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Old 27-12-2013, 16:31
mgvsmith
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I disagree with this. I follow the charts as a hobby, and I've noticed the charts are mainly based on whatever Capital FM and Radio 1 play. If those stations don't play a song, it won't chart, even if it's amazing. And if a terrible song gets lots of play on those stations, it'll still chart well.

Also, the charts only reflect what a small proportion of the country are downloading. Most iTunes users are female and over 25. My age group illegally downloads almost everything.

I premise of this thread is silly though. It's saying that it's common for people to only listen to what's in the charts, but the charts are so irrelevent today, most people never look at them, and aren't aware of what is doing well. I've never met anybody who only listens to chart music. There's people that mainly listen to chart music, but I guarantee they will like SOME songs that didn't chart. Some songs I hear all the time at my uni and in clubs are ones that never charted in the top 100.
It's a legitimate approach to analysing pop music by looking at the charts. The difficulty is discerning all the elements which contribute to how any particular recording gets through the production process and ends up in the chart. That process or set of processes is essentially what pop music is about.

You have to work out where it starts, perhaps with the creative urge to write a song or play music and how it ends with global stardom or relative obscurity. A lot goes on in between, one element being the filtering processes of radio play and critical reviews and an other being the reception of the audience. Hence a thread like this.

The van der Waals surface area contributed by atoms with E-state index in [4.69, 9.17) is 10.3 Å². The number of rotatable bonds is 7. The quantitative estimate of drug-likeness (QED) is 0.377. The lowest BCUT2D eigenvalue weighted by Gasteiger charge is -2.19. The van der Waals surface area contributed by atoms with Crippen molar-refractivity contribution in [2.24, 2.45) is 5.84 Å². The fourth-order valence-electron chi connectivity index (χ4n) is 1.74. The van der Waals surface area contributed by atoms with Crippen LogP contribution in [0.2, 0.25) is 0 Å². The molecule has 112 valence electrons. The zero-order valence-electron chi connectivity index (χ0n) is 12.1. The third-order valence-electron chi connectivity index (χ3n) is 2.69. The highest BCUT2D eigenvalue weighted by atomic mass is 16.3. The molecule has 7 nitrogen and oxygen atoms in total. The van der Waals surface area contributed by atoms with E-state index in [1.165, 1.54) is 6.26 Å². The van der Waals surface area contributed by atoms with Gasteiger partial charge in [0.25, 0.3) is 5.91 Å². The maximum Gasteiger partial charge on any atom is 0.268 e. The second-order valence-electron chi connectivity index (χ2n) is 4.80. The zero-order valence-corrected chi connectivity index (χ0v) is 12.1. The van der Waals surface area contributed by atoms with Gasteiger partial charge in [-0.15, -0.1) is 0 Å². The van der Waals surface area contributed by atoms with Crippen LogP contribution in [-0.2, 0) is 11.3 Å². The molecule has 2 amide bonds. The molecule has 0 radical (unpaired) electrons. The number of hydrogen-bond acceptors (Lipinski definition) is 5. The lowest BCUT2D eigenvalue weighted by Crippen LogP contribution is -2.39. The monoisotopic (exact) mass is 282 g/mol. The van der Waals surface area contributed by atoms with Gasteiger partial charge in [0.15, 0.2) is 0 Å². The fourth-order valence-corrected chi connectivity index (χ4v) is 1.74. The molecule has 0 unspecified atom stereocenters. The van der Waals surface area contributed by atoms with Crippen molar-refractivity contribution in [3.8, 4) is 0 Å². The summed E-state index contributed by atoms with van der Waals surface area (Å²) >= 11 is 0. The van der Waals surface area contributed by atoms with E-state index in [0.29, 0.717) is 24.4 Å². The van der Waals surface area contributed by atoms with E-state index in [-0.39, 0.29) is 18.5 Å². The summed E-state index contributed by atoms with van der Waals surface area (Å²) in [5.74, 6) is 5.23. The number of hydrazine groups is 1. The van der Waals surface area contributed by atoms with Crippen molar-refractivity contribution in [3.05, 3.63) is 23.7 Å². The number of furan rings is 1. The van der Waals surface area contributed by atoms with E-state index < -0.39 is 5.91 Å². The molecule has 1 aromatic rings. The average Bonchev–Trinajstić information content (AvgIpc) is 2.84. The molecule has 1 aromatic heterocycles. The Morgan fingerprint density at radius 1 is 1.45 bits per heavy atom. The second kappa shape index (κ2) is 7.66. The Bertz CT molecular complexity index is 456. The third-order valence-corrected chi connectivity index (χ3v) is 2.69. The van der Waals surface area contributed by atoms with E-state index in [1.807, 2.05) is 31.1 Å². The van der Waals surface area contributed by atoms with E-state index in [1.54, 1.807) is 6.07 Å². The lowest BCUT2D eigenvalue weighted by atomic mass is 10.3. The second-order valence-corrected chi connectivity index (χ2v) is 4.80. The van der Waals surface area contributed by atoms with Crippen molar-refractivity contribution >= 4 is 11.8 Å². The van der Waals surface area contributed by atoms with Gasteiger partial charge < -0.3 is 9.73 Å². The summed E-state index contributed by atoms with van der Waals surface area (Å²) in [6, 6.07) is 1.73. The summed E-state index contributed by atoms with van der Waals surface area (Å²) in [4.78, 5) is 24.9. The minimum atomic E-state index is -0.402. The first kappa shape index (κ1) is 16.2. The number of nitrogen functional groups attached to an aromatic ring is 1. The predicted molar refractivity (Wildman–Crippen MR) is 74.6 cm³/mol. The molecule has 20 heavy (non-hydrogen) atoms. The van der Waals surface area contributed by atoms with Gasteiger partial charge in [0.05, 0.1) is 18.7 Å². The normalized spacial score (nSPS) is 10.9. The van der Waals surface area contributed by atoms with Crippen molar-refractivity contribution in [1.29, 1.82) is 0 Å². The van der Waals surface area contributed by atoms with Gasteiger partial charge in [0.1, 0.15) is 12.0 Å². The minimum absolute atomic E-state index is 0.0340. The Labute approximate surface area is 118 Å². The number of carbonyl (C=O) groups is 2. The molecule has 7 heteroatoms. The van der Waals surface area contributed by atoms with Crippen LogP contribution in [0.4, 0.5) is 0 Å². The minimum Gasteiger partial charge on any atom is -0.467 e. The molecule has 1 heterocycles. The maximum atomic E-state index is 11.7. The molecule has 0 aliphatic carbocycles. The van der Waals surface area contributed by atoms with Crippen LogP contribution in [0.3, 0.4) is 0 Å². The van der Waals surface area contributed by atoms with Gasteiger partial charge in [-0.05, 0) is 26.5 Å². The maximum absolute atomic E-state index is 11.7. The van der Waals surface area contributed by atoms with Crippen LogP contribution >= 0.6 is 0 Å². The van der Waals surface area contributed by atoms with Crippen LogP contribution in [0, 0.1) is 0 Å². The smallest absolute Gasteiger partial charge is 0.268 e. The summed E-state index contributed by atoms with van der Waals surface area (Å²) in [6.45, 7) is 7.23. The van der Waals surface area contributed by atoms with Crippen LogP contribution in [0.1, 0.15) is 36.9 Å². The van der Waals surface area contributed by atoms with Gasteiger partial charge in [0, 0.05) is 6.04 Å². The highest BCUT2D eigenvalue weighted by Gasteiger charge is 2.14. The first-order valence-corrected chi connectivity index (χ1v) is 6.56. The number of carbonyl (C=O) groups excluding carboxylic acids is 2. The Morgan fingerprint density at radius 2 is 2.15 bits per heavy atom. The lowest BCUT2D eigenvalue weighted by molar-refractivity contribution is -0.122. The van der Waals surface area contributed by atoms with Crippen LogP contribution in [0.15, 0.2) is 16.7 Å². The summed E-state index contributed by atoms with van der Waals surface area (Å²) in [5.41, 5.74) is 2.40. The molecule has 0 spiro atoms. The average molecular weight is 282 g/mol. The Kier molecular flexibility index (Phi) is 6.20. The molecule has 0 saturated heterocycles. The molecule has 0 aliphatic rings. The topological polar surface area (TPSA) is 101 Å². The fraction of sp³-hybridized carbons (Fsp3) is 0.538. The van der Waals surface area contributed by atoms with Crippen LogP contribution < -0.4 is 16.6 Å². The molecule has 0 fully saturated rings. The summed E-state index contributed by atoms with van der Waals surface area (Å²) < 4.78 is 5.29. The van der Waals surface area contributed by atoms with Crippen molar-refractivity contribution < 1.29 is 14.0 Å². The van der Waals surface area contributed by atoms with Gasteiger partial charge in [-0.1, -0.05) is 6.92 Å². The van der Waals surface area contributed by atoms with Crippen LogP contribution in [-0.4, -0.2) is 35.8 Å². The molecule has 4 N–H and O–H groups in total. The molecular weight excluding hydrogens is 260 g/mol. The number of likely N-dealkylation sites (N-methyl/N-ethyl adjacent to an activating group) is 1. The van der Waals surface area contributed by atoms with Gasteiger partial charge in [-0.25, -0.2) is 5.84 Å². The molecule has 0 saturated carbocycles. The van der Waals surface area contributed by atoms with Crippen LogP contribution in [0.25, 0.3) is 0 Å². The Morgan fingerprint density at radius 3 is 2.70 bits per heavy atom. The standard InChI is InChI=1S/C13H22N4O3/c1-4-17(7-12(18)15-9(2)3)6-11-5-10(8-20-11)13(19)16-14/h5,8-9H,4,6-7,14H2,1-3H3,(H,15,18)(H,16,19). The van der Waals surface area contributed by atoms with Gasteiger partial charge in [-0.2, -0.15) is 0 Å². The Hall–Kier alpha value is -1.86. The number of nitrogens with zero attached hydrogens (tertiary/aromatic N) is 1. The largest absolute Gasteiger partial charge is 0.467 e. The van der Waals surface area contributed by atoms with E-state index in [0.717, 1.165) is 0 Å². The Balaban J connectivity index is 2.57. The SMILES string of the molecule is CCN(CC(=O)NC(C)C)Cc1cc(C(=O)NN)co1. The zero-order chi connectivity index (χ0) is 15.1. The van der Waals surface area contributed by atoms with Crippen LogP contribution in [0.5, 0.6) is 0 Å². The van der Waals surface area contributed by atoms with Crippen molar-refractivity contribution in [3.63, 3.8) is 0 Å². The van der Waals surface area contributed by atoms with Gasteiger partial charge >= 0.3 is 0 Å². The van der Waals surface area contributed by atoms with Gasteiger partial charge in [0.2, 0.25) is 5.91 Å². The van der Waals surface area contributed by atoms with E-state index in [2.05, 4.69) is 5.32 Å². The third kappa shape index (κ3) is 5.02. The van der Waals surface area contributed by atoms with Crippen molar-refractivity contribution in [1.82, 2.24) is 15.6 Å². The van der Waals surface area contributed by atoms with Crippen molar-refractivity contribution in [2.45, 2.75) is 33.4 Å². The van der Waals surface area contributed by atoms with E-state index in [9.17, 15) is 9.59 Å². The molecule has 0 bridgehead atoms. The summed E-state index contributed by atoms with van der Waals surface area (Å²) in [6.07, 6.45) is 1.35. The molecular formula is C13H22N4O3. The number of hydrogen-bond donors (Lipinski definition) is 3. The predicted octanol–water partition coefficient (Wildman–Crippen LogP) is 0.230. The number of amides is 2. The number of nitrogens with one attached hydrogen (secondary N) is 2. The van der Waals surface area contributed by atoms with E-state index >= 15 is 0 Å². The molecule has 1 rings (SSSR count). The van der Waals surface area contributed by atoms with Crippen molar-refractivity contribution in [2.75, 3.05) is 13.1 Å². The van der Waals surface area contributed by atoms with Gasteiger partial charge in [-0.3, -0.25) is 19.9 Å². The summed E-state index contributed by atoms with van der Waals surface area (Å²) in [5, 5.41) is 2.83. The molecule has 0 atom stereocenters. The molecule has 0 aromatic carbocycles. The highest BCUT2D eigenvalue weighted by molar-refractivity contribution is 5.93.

I
Someone who simply doesn't like a type of music won't get labelled a "music snob". Someone who puts down others for their taste in music, or thinks their music taste is definitively superior, and thinks they're a better person for it, would get branded a "music snob", and I think that's fair enough. That kind of behaviour is extremely annoying. For example:

Saying "I don't like pop music, I find it boring. I prefer rock music" is fine. It's just your opinion.

Saying "Pop music listeners are sheep. They're lazy and boring. They can't think for themselves" is making personal attacks and sweeping generalisations based on someone's music taste. That's definitely snobbish, and should be called out as such.
I agree there are very few who just listen to the charts and it's arguable that rigorous adherence to sub genres like death metal or grime is just as herdish behaviour as only listening to the charts. Neither scenario provides a full picture, of course.

Pop music in terms of the wider cultural development is at a standstill. The only issues of interest now with pop music are about technology and distribution. And when it comes to distribution and listening people aren't sheep.
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Old 27-12-2013, 18:22
thewaywardbus
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Also, the charts only reflect what a small proportion of the country are downloading. Most iTunes users are female and over 25. My age group illegally downloads almost everything.
Huge generalisation, you shouldn't judge everyone by your dodgy behaviour!